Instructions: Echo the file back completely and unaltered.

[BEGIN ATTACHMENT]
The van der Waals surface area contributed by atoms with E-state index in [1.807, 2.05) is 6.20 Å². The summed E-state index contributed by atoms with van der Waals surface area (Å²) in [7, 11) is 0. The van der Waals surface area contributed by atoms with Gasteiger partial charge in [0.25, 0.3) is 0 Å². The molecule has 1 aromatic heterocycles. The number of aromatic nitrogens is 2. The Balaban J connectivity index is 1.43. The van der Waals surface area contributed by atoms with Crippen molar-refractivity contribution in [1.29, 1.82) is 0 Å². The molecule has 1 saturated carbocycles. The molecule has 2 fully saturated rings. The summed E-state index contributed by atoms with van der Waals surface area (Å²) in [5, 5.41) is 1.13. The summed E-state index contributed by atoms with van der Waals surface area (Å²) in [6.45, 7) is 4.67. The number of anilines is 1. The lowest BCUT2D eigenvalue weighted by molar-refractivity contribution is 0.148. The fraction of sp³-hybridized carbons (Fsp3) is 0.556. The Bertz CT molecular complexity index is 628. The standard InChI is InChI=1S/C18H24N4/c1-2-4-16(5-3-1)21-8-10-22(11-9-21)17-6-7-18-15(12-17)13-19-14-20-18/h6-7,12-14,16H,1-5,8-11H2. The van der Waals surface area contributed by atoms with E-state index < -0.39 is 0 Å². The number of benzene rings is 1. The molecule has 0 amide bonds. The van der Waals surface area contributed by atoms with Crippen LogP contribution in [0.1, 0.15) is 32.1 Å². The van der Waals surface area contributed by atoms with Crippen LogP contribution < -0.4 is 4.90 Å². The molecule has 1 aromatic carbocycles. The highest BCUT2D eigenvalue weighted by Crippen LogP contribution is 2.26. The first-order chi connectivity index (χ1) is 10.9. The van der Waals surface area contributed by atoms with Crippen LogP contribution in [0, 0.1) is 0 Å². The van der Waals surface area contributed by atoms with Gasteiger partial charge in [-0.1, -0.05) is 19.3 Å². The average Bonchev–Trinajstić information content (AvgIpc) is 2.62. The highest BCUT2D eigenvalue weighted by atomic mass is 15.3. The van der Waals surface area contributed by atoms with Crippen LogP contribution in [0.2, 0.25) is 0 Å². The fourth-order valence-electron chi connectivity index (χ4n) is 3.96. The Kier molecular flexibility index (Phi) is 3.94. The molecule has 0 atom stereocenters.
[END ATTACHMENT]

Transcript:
The van der Waals surface area contributed by atoms with E-state index in [1.807, 2.05) is 6.20 Å². The summed E-state index contributed by atoms with van der Waals surface area (Å²) in [7, 11) is 0. The van der Waals surface area contributed by atoms with Gasteiger partial charge in [0.25, 0.3) is 0 Å². The molecule has 1 aromatic heterocycles. The number of aromatic nitrogens is 2. The Balaban J connectivity index is 1.43. The van der Waals surface area contributed by atoms with Crippen molar-refractivity contribution in [1.29, 1.82) is 0 Å². The molecule has 1 saturated carbocycles. The molecule has 2 fully saturated rings. The summed E-state index contributed by atoms with van der Waals surface area (Å²) in [5, 5.41) is 1.13. The summed E-state index contributed by atoms with van der Waals surface area (Å²) in [6.45, 7) is 4.67. The number of anilines is 1. The lowest BCUT2D eigenvalue weighted by molar-refractivity contribution is 0.148. The fraction of sp³-hybridized carbons (Fsp3) is 0.556. The Bertz CT molecular complexity index is 628. The standard InChI is InChI=1S/C18H24N4/c1-2-4-16(5-3-1)21-8-10-22(11-9-21)17-6-7-18-15(12-17)13-19-14-20-18/h6-7,12-14,16H,1-5,8-11H2. The van der Waals surface area contributed by atoms with E-state index < -0.39 is 0 Å². The number of benzene rings is 1. The molecule has 0 amide bonds. The van der Waals surface area contributed by atoms with Crippen LogP contribution in [0.1, 0.15) is 32.1 Å². The van der Waals surface area contributed by atoms with Crippen LogP contribution < -0.4 is 4.90 Å². The molecule has 1 aromatic carbocycles. The highest BCUT2D eigenvalue weighted by Crippen LogP contribution is 2.26. The first-order chi connectivity index (χ1) is 10.9. The van der Waals surface area contributed by atoms with Crippen LogP contribution in [0, 0.1) is 0 Å². The van der Waals surface area contributed by atoms with Gasteiger partial charge in [-0.1, -0.05) is 19.3 Å². The average Bonchev–Trinajstić information content (AvgIpc) is 2.62. The highest BCUT2D eigenvalue weighted by atomic mass is 15.3. The van der Waals surface area contributed by atoms with Crippen LogP contribution in [0.2, 0.25) is 0 Å². The fourth-order valence-electron chi connectivity index (χ4n) is 3.96. The Kier molecular flexibility index (Phi) is 3.94. The molecule has 0 atom stereocenters.